Lynching of Jo Reed

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Lynching of Jo Reed
LocationNashville, Tennessee, U.S.
DateApril 30, 1875
Attack type

Jo Reed was an African American man who was lynched in Nashville, Tennessee, on April 30, 1875, where he was taken by a white mob from the county jail after being arrested for killing a police officer in a confrontation. He was hanged from a suspension bridge but, after the rope broke, Reed survived the attempted lynching, escaped via the river, and left Nashville to go West.

In contrast to similar later incidents, both the governor of Tennessee and mayor of Nashville intervened after Reed was arrested, seeking extra police protection at the jail. (The sheriff did not supply it.) Rumors were rampant about a lynching, and the mayor tried to hold off the mob from the jail. The Nashville City Council condemned the lynching. Two white men were arrested for breaking into the jail, but no other prosecution took place.


Jo Reed, an African-American man, was apprehended in Clarksville, Tennessee, by Robert Frazier, a police officer[1], on suspicion of domestic violence.[2] Frazier tried to arrest Reed and take him to the "work-house", but Reed shot Frazier in the chest.[2][3] Frazier died and Reed ran away, but he was arrested shortly after in Davidson County.[2]

Reed was taken to the Davidson County Jail. Unidentified individuals in town began calling for his lynching.[3] At 4PM on April 30, 1875, Tennessee Governor James D. Porter and Nashville Mayor Morton Boyte Howell met at the Maxwell House Hotel, where they asked Sheriff E. D. Whitworth and Deputy-Sheriff Wilkinson to add a guard in front of Reed's cell.[3] The officers were unable or unwilling to find a guard to do it.[3]

At dusk on April 30, a white mob rallied outside the jail, and police officers stood in front of the crowd.[3] The mayor asked the mob to leave, but 25 unmasked men entered the jail and dragged Reed out of his cell.[3] They put a noose around his neck, took him to a suspension bridge, and hanged him there.[2][3] The rope broke and mob members shot at Reed, but he jumped into the river and escaped. [4] Reed survived,[5] returning to his house, where he saw a physician. He quickly left Nashville, and was believed to be going west, possibly to Kansas.[4]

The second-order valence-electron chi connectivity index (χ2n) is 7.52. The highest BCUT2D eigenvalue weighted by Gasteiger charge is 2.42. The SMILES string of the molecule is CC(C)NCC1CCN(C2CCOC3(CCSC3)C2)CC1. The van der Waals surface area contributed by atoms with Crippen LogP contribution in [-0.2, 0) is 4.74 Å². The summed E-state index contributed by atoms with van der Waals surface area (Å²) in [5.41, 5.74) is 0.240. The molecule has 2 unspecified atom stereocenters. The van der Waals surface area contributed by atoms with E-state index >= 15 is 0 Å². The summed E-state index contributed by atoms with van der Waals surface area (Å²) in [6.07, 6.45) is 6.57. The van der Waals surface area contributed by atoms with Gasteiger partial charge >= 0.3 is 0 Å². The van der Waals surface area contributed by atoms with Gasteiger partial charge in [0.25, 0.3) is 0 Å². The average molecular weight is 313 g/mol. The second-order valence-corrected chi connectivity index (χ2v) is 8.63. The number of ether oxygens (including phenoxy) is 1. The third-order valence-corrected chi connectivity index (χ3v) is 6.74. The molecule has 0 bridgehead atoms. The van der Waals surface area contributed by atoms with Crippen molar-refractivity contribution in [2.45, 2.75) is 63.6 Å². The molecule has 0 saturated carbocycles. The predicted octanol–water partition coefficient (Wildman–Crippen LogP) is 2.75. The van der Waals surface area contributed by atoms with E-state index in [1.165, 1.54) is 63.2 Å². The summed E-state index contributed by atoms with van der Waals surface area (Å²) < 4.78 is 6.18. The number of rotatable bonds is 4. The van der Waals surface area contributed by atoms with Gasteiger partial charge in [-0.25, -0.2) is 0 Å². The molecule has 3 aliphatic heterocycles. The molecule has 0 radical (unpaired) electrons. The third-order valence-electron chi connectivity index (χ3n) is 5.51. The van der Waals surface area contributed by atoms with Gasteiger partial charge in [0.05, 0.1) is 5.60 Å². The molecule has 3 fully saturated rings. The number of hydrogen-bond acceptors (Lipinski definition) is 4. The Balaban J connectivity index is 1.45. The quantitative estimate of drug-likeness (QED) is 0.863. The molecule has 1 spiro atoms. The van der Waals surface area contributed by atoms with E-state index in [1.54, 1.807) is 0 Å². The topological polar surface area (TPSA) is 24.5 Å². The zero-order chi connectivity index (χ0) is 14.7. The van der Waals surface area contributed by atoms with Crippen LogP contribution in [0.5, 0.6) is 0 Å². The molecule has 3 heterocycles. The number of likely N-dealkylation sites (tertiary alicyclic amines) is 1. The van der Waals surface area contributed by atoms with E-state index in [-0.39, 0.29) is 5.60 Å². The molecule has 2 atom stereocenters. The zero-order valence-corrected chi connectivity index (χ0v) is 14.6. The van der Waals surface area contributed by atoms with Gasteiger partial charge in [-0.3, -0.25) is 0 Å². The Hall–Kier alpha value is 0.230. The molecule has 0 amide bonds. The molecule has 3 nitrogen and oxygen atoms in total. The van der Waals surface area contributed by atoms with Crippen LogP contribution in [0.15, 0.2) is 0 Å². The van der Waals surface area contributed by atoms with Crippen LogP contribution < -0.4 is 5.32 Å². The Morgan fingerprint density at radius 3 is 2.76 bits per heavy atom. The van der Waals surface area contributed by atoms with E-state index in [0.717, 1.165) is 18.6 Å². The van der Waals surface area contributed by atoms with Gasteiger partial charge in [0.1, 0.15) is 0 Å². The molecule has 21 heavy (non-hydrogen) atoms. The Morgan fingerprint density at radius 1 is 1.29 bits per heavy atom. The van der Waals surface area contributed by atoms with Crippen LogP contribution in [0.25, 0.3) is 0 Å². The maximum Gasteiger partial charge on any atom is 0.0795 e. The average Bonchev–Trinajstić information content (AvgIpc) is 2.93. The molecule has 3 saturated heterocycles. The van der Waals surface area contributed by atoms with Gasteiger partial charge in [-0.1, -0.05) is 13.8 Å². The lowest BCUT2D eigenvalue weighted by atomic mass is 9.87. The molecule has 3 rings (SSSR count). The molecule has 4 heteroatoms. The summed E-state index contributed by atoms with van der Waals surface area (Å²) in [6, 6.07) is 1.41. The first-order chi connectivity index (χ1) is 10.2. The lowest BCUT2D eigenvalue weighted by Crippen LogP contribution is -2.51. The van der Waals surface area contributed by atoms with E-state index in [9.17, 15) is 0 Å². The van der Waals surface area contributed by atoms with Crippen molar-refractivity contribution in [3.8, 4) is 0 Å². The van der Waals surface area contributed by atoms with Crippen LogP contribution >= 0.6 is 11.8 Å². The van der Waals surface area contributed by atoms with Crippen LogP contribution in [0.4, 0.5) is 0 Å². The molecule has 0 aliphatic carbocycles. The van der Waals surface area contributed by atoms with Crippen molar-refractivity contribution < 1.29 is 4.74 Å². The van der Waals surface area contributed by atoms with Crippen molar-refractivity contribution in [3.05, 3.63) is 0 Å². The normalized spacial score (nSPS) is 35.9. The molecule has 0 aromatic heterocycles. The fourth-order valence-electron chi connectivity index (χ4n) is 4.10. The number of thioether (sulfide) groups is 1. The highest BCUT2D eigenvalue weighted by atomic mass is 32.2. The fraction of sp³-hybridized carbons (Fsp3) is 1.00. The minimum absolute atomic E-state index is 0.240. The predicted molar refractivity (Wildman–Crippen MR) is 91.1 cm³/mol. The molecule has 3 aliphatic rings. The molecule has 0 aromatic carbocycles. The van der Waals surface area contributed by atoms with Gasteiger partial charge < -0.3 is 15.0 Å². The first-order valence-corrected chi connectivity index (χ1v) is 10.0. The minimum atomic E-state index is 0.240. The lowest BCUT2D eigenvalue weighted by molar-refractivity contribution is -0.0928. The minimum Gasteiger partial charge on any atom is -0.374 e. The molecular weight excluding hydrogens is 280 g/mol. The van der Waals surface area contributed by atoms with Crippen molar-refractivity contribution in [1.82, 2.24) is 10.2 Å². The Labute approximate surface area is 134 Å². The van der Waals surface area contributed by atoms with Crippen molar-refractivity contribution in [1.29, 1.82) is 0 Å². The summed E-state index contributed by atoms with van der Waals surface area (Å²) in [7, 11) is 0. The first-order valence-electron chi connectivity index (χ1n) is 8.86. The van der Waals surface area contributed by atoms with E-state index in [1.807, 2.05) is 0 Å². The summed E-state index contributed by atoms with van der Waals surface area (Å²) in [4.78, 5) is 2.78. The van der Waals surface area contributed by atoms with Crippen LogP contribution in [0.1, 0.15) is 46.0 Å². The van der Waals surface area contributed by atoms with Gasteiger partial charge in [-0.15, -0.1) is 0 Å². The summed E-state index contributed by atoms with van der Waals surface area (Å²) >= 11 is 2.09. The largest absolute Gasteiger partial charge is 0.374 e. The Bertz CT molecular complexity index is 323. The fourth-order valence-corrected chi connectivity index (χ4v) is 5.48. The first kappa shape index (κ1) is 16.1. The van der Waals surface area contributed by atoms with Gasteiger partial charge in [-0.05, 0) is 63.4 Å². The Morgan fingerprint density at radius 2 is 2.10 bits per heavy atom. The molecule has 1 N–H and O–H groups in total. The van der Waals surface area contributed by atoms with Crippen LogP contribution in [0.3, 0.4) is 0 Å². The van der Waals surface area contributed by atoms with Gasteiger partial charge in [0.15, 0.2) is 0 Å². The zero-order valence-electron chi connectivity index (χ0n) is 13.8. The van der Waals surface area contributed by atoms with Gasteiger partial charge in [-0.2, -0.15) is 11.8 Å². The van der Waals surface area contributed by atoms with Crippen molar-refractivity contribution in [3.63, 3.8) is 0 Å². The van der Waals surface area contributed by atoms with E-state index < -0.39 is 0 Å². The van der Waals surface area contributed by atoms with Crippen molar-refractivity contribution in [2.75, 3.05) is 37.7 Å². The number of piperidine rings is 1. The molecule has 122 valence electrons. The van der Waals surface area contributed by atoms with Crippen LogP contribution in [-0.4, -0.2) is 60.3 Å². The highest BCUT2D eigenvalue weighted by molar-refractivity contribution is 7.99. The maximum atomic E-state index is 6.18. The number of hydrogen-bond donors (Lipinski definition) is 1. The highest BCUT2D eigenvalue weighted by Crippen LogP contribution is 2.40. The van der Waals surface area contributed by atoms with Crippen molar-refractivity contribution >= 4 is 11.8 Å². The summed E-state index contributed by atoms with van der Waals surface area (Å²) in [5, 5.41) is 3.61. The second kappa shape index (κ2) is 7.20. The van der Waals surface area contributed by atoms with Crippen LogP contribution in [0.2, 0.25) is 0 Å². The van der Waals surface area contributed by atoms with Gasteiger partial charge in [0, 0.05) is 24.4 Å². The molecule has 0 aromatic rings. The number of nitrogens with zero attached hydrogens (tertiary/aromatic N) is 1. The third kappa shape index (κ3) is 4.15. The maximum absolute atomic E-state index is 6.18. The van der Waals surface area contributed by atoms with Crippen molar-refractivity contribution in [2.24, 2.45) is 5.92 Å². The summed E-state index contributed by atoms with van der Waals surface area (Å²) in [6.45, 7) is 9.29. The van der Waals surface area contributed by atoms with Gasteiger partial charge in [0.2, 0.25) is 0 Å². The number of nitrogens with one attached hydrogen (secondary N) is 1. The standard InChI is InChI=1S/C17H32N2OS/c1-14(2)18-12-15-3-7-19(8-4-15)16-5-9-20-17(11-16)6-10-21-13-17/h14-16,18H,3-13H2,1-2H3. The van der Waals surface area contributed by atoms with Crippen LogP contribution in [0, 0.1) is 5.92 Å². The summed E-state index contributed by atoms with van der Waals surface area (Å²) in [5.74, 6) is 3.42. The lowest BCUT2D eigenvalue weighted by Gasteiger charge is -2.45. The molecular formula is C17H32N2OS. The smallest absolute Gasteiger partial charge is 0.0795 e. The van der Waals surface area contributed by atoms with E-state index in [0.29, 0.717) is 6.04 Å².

The Nashville City Council condemned the lynching, as did reporting by the Memphis Daily Appeal.[3] On July 13, 1875, John W. Luster and Dan Gilmore were arrested for breaking into the jail.[6] Luster admitted he was outside the jail, but he denied going in.[6]


In June 2019 Jo Reed is to be acknowledged by his name on a memorial in downtown Nashville as a victim of attempted lynching in 1875. A metropolitan coalition known as "We Remember Nashville," together with the Equal Justice Initiative, plans events and education related to the four cases of lynching in the city in the late 19th century.[7]


  1. ^ ODMP memorial
  2. ^ a b c d "Murder and Lynching". The Clarksville Chronicle. Clarksville, Tennessee. May 8, 1875. p. 3. Retrieved June 5, 2018 – via
  3. ^ a b c d e f g h "A Fearful Outrage. A Negro Murderer Lynched by a Few Citizens in Nashville--A Mob Looking On and Endorsing the Deed. The State Disgraced by a Supine Set of Officers--An Unmitigated Outrage Against Law and Decency. A Crime for Which the Perpetrators Out to be Made to Pay with Their Lives--The Whole State Demands It". Memphis Daily Appeal. May 3, 1875. p. 1. Retrieved June 5, 2018 – via
  4. ^ a b "Marshall's Exit. A Fast Man's Career, with the Usual Ending. The Little Game He Played on Ex-Collector Peabody. His Address Is Now Somewhere Beyond the Rio Grande. What He Claimed to Know about the Jo Reed Affair". The American. Nashville, Tennessee. December 25, 1875. p. 1. Retrieved June 5, 2018 – via
  5. ^ "As We Predicted". The Morristown Gazette. Morristown, Tennessee. May 26, 1875. p. 3. Retrieved June 5, 2018 – via
  6. ^ a b "Jo. Reed's Lynchers. Two Men Arrested on the Charge of Jail-breaking. Warrants Out for the Apprehension of Others". Nashville Union and American. July 14, 1875. p. 4 – via
  7. ^ "We Remember Nashville Honors Victims of Racial Terror Lynchings". 13 May 2019. Retrieved 16 May 2019.